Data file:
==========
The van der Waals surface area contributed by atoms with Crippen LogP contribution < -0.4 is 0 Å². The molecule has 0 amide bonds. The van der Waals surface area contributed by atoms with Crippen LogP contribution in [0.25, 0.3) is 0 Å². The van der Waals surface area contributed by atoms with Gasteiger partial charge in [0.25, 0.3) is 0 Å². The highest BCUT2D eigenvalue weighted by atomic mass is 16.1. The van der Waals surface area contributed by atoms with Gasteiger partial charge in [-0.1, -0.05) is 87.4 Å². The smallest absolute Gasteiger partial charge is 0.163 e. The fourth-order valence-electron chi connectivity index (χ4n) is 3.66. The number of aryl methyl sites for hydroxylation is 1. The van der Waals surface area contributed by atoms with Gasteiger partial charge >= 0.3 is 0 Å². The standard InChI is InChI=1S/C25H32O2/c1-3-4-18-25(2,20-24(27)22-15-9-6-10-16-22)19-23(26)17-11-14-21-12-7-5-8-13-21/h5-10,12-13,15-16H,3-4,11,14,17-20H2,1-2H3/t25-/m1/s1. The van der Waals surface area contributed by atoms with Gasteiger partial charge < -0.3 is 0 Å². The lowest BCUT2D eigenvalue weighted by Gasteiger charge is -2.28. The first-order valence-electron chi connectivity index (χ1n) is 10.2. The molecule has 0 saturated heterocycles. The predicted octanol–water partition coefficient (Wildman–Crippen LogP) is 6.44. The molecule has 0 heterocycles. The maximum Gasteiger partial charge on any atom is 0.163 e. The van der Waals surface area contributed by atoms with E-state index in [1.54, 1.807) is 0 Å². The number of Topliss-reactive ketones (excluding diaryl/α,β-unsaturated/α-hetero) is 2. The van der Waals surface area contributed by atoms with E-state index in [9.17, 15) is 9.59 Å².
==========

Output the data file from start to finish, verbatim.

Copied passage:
The van der Waals surface area contributed by atoms with Crippen LogP contribution < -0.4 is 0 Å². The molecule has 0 amide bonds. The van der Waals surface area contributed by atoms with Crippen LogP contribution in [0.25, 0.3) is 0 Å². The van der Waals surface area contributed by atoms with Gasteiger partial charge in [0.25, 0.3) is 0 Å². The highest BCUT2D eigenvalue weighted by atomic mass is 16.1. The van der Waals surface area contributed by atoms with Gasteiger partial charge in [-0.1, -0.05) is 87.4 Å². The smallest absolute Gasteiger partial charge is 0.163 e. The fourth-order valence-electron chi connectivity index (χ4n) is 3.66. The number of aryl methyl sites for hydroxylation is 1. The van der Waals surface area contributed by atoms with Gasteiger partial charge >= 0.3 is 0 Å². The standard InChI is InChI=1S/C25H32O2/c1-3-4-18-25(2,20-24(27)22-15-9-6-10-16-22)19-23(26)17-11-14-21-12-7-5-8-13-21/h5-10,12-13,15-16H,3-4,11,14,17-20H2,1-2H3/t25-/m1/s1. The van der Waals surface area contributed by atoms with Gasteiger partial charge < -0.3 is 0 Å². The lowest BCUT2D eigenvalue weighted by Gasteiger charge is -2.28. The first-order valence-electron chi connectivity index (χ1n) is 10.2. The molecule has 0 saturated heterocycles. The predicted octanol–water partition coefficient (Wildman–Crippen LogP) is 6.44. The molecule has 0 heterocycles. The maximum Gasteiger partial charge on any atom is 0.163 e. The van der Waals surface area contributed by atoms with E-state index in [1.54, 1.807) is 0 Å². The number of Topliss-reactive ketones (excluding diaryl/α,β-unsaturated/α-hetero) is 2. The van der Waals surface area contributed by atoms with E-state index in [9.17, 15) is 9.59 Å².